Why (and When) It’s Important to Listen to Your Kids

Why (and When) It’s Important to Listen to Your Kids

This month we are talking about the importance of listening. Our understanding of what children need for development, and the importance of attending to child development in general, has come a long way since the time of our grandparents when “children should not speak unless spoken to” or only be “seen and not heard”. Of course, now we know and appreciate the importance of responsive, supportive, and cooperative relationships between caregivers and children.

Children learn and develop through experiences and interactions with people and things in their environment. When their basic need for a supportive caregiver is met, they are better able to seek out experiences and try new or difficult things because they have a secure base from which to explore. Engaged, reciprocal interactions between a responsive caregiver and child build the supportive, nurturing relationship crucial to healthy development. Of special note to teachers with students experiencing adversity: having at least one stable and caring relationship is a strong protective factor for children during times of life stress and adversity. As a caregiver (or teacher), following your child’s lead in what they are interested in, and responding and encouraging them to explore their interests are key to brain development as well as to strengthening the relationship between you. Spending time in active and supportive listening with children is also an important part of this relationship.

This might lead you to think, “If I go around listening to my child all day, we will never get anything done, and every time I ask them to do something it will turn into a power-struggle. Isn’t it important to teach children how to accept limits?” There are two important points to address here. The first is that, as in everything, balance is important. The reason so much of parenting advice focuses on the importance of listening to your child is because we are still grappling  with the idea as a culture that this is an important part of supporting their development. Furthermore, for most people, active listening to others of any age is difficult. Even when talking to adults, most people only listen for how what the other person is saying relates to them, while thinking about how they are going to respond. It is a skill to be able to listen to hear another person for the sole purpose of understanding their experience. And because we find this difficult, and because it is important for children to be listened to, general advice will most often stress listening to children without talking about balancing it with all the other important things you need to do.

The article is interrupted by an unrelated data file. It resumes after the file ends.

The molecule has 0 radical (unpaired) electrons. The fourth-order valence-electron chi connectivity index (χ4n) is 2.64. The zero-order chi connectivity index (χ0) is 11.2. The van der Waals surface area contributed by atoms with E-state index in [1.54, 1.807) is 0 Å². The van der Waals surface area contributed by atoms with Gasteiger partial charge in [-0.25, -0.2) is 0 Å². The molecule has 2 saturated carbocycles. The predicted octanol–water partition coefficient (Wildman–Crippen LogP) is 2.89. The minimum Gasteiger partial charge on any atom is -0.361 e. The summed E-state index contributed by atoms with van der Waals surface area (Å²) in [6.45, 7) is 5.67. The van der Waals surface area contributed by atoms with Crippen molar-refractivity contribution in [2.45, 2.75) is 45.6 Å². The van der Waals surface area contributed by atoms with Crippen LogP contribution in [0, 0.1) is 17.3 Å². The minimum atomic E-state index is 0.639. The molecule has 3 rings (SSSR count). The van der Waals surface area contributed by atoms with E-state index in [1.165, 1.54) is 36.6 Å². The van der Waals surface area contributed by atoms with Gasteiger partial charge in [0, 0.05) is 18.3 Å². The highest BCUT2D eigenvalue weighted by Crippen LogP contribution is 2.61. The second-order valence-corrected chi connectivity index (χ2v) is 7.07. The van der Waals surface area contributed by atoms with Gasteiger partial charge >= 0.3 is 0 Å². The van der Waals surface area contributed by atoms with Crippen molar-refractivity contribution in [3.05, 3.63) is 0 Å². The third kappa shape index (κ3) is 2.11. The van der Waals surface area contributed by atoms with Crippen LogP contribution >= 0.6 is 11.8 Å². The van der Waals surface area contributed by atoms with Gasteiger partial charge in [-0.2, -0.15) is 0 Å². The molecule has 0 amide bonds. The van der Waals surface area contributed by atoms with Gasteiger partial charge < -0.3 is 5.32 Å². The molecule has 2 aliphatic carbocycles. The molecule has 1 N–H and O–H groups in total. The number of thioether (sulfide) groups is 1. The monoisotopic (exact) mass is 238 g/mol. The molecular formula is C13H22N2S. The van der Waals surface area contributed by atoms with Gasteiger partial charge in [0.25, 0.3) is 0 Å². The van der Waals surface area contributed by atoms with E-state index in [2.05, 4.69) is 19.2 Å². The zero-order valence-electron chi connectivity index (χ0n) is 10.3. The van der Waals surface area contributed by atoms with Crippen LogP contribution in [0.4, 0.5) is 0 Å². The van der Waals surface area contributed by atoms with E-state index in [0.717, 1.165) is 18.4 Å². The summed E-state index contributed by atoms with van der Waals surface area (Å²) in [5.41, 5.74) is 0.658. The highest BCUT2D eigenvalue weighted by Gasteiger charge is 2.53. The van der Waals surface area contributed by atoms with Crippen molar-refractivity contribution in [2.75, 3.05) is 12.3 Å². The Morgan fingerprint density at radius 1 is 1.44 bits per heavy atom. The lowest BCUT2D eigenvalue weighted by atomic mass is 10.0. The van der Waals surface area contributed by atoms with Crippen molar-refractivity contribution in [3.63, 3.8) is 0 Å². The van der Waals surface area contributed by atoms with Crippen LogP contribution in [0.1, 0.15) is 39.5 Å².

The second point is to recognize that we often conflate “listening” in regard to children with “following directions” or what some call “minding”. So when we talk about the importance of listening to your child, for the most part, we are referring to the literal experience of listening, not the colloquial meaning of “minding”. So when you are in the middle of setting a limit, this may not be the time to practice “listening to your child” in terms of “following their directions or desires” which almost certainly will end with an argument or power struggle. On the flip side, when we make more time to practice simply listening to our children, this nurtures our relationship, they feel seen and heard, and in turn, we may have an easier time when setting limits because the relationship is stronger.

We all want children to have the best start in life, and to grow to be independent, self-reliant young people. One of the best things you can do for your child’s development is to give them your attention and engagement. Listen and encourage their interests in the world around them and you will be nurturing the experiences and relationships that brain development thrives on.

https://developingchild.harvard.edu/resources/supportive-relationships-and-active-skill-building-strengthen-the-foundations-of-resilience/

https://developingchild.harvard.edu/resources/serve-return-interaction-shapes-brain-circuitry/

Image: © Kids In Transition to School

Livia Carpenter
Livia Carpenter is the Co-Clinical Supervisor for KITS. She has been with the organization since 2008. Livia has a passion for working with kids from high risk backgrounds, which began when working with foster children prior to coming to OSLC. When she is not inspiring those she works with, she reads, tries new recipes, makes art, and really enjoys a good, whole-hearted belly laugh.

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